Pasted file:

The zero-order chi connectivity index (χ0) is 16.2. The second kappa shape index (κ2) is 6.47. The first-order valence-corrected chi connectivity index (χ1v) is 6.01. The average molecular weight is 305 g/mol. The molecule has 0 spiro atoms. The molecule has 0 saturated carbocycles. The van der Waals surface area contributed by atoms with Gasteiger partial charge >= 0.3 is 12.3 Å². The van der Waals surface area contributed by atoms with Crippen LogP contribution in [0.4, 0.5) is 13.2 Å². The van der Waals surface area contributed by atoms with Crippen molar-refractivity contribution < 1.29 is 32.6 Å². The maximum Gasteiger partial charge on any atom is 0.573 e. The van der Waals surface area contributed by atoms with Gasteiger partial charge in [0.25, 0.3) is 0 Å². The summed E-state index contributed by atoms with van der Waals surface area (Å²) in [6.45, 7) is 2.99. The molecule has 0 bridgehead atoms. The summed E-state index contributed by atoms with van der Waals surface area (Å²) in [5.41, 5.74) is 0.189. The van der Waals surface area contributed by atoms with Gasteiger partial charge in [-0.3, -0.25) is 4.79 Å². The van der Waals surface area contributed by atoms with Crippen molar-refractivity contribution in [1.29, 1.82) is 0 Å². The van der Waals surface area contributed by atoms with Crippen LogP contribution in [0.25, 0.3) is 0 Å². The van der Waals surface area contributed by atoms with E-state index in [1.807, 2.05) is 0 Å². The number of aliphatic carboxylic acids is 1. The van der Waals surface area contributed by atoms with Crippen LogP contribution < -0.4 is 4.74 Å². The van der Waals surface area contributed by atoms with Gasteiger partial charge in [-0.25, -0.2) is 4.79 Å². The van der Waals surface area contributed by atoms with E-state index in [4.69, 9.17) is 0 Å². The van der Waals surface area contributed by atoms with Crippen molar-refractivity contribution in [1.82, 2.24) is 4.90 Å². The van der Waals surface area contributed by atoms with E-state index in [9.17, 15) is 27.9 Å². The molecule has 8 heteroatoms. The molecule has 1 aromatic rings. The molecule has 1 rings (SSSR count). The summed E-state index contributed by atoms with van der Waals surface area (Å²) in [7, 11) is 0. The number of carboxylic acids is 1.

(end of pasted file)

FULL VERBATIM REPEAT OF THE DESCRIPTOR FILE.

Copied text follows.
The zero-order chi connectivity index (χ0) is 16.2. The second kappa shape index (κ2) is 6.47. The first-order valence-corrected chi connectivity index (χ1v) is 6.01. The average molecular weight is 305 g/mol. The molecule has 0 spiro atoms. The molecule has 0 saturated carbocycles. The van der Waals surface area contributed by atoms with Gasteiger partial charge >= 0.3 is 12.3 Å². The van der Waals surface area contributed by atoms with Crippen LogP contribution in [0.4, 0.5) is 13.2 Å². The van der Waals surface area contributed by atoms with Crippen molar-refractivity contribution < 1.29 is 32.6 Å². The maximum Gasteiger partial charge on any atom is 0.573 e. The van der Waals surface area contributed by atoms with Gasteiger partial charge in [0.25, 0.3) is 0 Å². The summed E-state index contributed by atoms with van der Waals surface area (Å²) in [6.45, 7) is 2.99. The molecule has 0 bridgehead atoms. The summed E-state index contributed by atoms with van der Waals surface area (Å²) in [5.41, 5.74) is 0.189. The van der Waals surface area contributed by atoms with Gasteiger partial charge in [-0.3, -0.25) is 4.79 Å². The van der Waals surface area contributed by atoms with Crippen molar-refractivity contribution in [1.29, 1.82) is 0 Å². The van der Waals surface area contributed by atoms with Crippen LogP contribution in [0.25, 0.3) is 0 Å². The van der Waals surface area contributed by atoms with E-state index in [1.807, 2.05) is 0 Å². The number of aliphatic carboxylic acids is 1. The van der Waals surface area contributed by atoms with Crippen LogP contribution < -0.4 is 4.74 Å². The van der Waals surface area contributed by atoms with Gasteiger partial charge in [-0.25, -0.2) is 4.79 Å². The van der Waals surface area contributed by atoms with E-state index in [4.69, 9.17) is 0 Å². The van der Waals surface area contributed by atoms with Crippen molar-refractivity contribution in [1.82, 2.24) is 4.90 Å². The van der Waals surface area contributed by atoms with E-state index in [9.17, 15) is 27.9 Å². The molecule has 8 heteroatoms. The molecule has 1 aromatic rings. The molecule has 1 rings (SSSR count). The summed E-state index contributed by atoms with van der Waals surface area (Å²) in [7, 11) is 0. The number of carboxylic acids is 1.